I think that anyone who has something to say can write. Now, some people are really bad at saying things. Not everyone is endowed with the ability to find a specific thought in the conglomeration that is the Thought Factory, and then narrow that thought, and then translate that into words, and then express it. That is a hard thing to do. Half the time I don't even know what I'm saying but I keep saying it anyway because it would be awkward to try to stop myself in this way: "I think writers can write because it's their right and...I mean, what constitutes a writer? Everyone writes, right? Therefore...purple overalls...blurk...*vocal cords seal themselves*..."
Anyone can write. Hopefully there is no writing police patrolling our fingers and forcing us to swallow our words before our hands can spill them. But if all six billion people can write, how are our varying shades of personality accounted for? Not everyone is going to sit down and produce an espionage novel. We are all different. Did you know this? You probably didn't, so I will tell you very clearly: People are different! Write that down. (Supposing that the writing police hasn't found you.)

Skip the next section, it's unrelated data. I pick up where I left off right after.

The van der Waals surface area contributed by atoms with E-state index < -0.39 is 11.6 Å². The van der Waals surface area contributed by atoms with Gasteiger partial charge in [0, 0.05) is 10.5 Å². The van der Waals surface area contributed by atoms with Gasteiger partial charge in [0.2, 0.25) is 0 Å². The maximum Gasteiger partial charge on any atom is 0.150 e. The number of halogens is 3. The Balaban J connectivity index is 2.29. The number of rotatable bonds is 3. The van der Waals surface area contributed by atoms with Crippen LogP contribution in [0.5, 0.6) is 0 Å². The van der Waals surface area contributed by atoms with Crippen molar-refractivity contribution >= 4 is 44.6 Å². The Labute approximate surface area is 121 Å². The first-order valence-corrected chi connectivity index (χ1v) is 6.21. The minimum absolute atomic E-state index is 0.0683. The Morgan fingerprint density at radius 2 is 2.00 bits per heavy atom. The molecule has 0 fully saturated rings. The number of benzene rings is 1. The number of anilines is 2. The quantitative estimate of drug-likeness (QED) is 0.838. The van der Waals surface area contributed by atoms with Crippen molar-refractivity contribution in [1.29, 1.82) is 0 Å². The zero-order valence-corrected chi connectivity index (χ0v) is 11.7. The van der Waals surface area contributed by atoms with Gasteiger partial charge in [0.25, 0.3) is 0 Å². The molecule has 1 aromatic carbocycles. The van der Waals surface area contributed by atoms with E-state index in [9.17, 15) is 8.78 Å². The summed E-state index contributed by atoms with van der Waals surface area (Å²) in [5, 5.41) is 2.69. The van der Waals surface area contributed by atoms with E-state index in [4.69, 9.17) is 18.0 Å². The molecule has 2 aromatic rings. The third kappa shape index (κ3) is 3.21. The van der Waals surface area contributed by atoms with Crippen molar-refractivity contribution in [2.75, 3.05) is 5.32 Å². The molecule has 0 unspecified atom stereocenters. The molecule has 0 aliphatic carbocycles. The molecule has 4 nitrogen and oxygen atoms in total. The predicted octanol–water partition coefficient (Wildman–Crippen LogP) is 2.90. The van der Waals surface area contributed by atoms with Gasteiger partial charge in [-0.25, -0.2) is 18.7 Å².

Types Of Writers
Here are the different types of writers I am most confronted with:
The Coffee Shop Stalker
Greetings. I'm majoring in either Philosophy, Film, or some variant of English. I only drink coffee black, though I may add a spot of honey to my tea. If I am a male, my facial hair will be thick and overwhelming. If I am a female, my scarves make up for my lack of beard. I am incredibly well-read and my vocabulary is bursting with words such as "transient" and "quixotic." My bookshelf is collapsing due to the amount of Tolstoy and Borges, and yes, I have actually read all the classics on my shelf. You will find me raising my hand to astound the professor in all of my classes. I often drink coffee with my professors while we pore over my impending thesis. My writing is complex and analytical—you will need to read it twice. Or maybe thrice. I get fives on my papers (you thought the professors only gave fours, didn't you?) and my fingers are stained with ink and highlighter. Let's converse. Mind the sticky notes.
The Blog-spotting Word-presser